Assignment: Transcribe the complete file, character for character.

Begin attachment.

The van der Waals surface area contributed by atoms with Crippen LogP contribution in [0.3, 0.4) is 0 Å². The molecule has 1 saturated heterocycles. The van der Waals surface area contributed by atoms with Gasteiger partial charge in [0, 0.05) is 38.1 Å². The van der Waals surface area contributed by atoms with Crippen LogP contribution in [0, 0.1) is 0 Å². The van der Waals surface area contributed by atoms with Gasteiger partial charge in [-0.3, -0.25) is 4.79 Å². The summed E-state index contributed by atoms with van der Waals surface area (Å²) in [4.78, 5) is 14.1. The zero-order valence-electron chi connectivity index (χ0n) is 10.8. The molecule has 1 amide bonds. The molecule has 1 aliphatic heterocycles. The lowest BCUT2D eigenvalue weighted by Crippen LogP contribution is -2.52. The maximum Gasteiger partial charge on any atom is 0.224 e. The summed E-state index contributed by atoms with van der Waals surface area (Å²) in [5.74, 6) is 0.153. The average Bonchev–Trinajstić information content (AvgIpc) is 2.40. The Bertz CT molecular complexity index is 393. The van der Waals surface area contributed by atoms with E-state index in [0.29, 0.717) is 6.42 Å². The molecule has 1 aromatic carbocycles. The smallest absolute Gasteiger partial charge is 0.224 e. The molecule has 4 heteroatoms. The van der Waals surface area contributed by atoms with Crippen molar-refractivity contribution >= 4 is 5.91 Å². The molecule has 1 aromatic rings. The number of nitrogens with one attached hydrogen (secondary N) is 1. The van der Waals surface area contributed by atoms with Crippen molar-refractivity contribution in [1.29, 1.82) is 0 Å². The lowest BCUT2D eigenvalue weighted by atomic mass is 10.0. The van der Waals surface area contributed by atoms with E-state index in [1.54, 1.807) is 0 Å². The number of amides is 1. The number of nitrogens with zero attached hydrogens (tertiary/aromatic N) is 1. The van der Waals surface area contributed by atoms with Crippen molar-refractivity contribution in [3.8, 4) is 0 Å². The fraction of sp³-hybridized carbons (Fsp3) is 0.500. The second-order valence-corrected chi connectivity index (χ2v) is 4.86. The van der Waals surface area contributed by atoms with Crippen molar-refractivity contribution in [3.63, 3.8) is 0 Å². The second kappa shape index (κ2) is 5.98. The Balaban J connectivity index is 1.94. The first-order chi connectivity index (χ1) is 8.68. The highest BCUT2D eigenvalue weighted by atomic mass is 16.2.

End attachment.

The van der Waals surface area contributed by atoms with Crippen LogP contribution in [0.3, 0.4) is 0 Å². The molecule has 1 saturated heterocycles. The van der Waals surface area contributed by atoms with Gasteiger partial charge in [0, 0.05) is 38.1 Å². The van der Waals surface area contributed by atoms with Crippen LogP contribution in [0, 0.1) is 0 Å². The van der Waals surface area contributed by atoms with Gasteiger partial charge in [-0.3, -0.25) is 4.79 Å². The summed E-state index contributed by atoms with van der Waals surface area (Å²) in [4.78, 5) is 14.1. The zero-order valence-electron chi connectivity index (χ0n) is 10.8. The molecule has 1 amide bonds. The molecule has 1 aliphatic heterocycles. The lowest BCUT2D eigenvalue weighted by Crippen LogP contribution is -2.52. The maximum Gasteiger partial charge on any atom is 0.224 e. The summed E-state index contributed by atoms with van der Waals surface area (Å²) in [5.74, 6) is 0.153. The average Bonchev–Trinajstić information content (AvgIpc) is 2.40. The Bertz CT molecular complexity index is 393. The van der Waals surface area contributed by atoms with E-state index in [0.29, 0.717) is 6.42 Å². The molecule has 1 aromatic carbocycles. The smallest absolute Gasteiger partial charge is 0.224 e. The molecule has 4 heteroatoms. The van der Waals surface area contributed by atoms with Crippen molar-refractivity contribution >= 4 is 5.91 Å². The molecule has 1 aromatic rings. The number of nitrogens with one attached hydrogen (secondary N) is 1. The van der Waals surface area contributed by atoms with Crippen molar-refractivity contribution in [1.29, 1.82) is 0 Å². The lowest BCUT2D eigenvalue weighted by atomic mass is 10.0. The van der Waals surface area contributed by atoms with E-state index in [1.54, 1.807) is 0 Å². The number of amides is 1. The number of nitrogens with zero attached hydrogens (tertiary/aromatic N) is 1. The van der Waals surface area contributed by atoms with Crippen molar-refractivity contribution in [3.8, 4) is 0 Å². The fraction of sp³-hybridized carbons (Fsp3) is 0.500. The second-order valence-corrected chi connectivity index (χ2v) is 4.86. The van der Waals surface area contributed by atoms with Crippen molar-refractivity contribution in [3.63, 3.8) is 0 Å². The second kappa shape index (κ2) is 5.98. The Balaban J connectivity index is 1.94. The first-order chi connectivity index (χ1) is 8.68. The highest BCUT2D eigenvalue weighted by atomic mass is 16.2.